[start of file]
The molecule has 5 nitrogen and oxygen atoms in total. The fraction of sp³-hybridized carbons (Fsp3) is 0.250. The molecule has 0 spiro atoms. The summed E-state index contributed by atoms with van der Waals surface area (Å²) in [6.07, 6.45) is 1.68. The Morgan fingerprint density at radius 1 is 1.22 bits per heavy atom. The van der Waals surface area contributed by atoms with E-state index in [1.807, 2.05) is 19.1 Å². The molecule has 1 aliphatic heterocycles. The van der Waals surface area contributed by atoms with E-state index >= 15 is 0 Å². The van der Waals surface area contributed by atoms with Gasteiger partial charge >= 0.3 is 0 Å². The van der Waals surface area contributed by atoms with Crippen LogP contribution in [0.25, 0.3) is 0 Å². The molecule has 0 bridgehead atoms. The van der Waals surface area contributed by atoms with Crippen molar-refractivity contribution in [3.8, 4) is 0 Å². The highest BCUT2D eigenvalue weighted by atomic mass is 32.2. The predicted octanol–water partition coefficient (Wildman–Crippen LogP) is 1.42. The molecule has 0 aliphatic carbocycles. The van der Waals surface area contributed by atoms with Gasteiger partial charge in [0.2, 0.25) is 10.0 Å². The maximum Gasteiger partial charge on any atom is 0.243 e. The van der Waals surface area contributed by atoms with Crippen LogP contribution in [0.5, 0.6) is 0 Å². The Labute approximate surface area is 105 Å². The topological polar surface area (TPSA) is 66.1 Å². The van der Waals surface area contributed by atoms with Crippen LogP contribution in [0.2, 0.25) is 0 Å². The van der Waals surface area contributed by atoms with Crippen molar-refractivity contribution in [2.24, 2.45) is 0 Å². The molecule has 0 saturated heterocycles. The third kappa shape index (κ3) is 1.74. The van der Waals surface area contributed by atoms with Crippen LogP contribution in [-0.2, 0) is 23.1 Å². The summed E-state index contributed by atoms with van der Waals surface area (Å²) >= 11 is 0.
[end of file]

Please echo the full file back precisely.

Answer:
The molecule has 5 nitrogen and oxygen atoms in total. The fraction of sp³-hybridized carbons (Fsp3) is 0.250. The molecule has 0 spiro atoms. The summed E-state index contributed by atoms with van der Waals surface area (Å²) in [6.07, 6.45) is 1.68. The Morgan fingerprint density at radius 1 is 1.22 bits per heavy atom. The van der Waals surface area contributed by atoms with E-state index in [1.807, 2.05) is 19.1 Å². The molecule has 1 aliphatic heterocycles. The van der Waals surface area contributed by atoms with E-state index >= 15 is 0 Å². The van der Waals surface area contributed by atoms with Gasteiger partial charge >= 0.3 is 0 Å². The van der Waals surface area contributed by atoms with Crippen LogP contribution in [0.25, 0.3) is 0 Å². The molecule has 0 bridgehead atoms. The van der Waals surface area contributed by atoms with Crippen molar-refractivity contribution in [3.8, 4) is 0 Å². The highest BCUT2D eigenvalue weighted by atomic mass is 32.2. The predicted octanol–water partition coefficient (Wildman–Crippen LogP) is 1.42. The molecule has 0 aliphatic carbocycles. The van der Waals surface area contributed by atoms with Gasteiger partial charge in [0.2, 0.25) is 10.0 Å². The maximum Gasteiger partial charge on any atom is 0.243 e. The van der Waals surface area contributed by atoms with Crippen LogP contribution in [0.5, 0.6) is 0 Å². The Labute approximate surface area is 105 Å². The topological polar surface area (TPSA) is 66.1 Å². The van der Waals surface area contributed by atoms with Crippen LogP contribution in [0.2, 0.25) is 0 Å². The van der Waals surface area contributed by atoms with Crippen molar-refractivity contribution in [2.24, 2.45) is 0 Å². The molecule has 0 saturated heterocycles. The third kappa shape index (κ3) is 1.74. The van der Waals surface area contributed by atoms with Crippen LogP contribution in [-0.2, 0) is 23.1 Å². The summed E-state index contributed by atoms with van der Waals surface area (Å²) >= 11 is 0.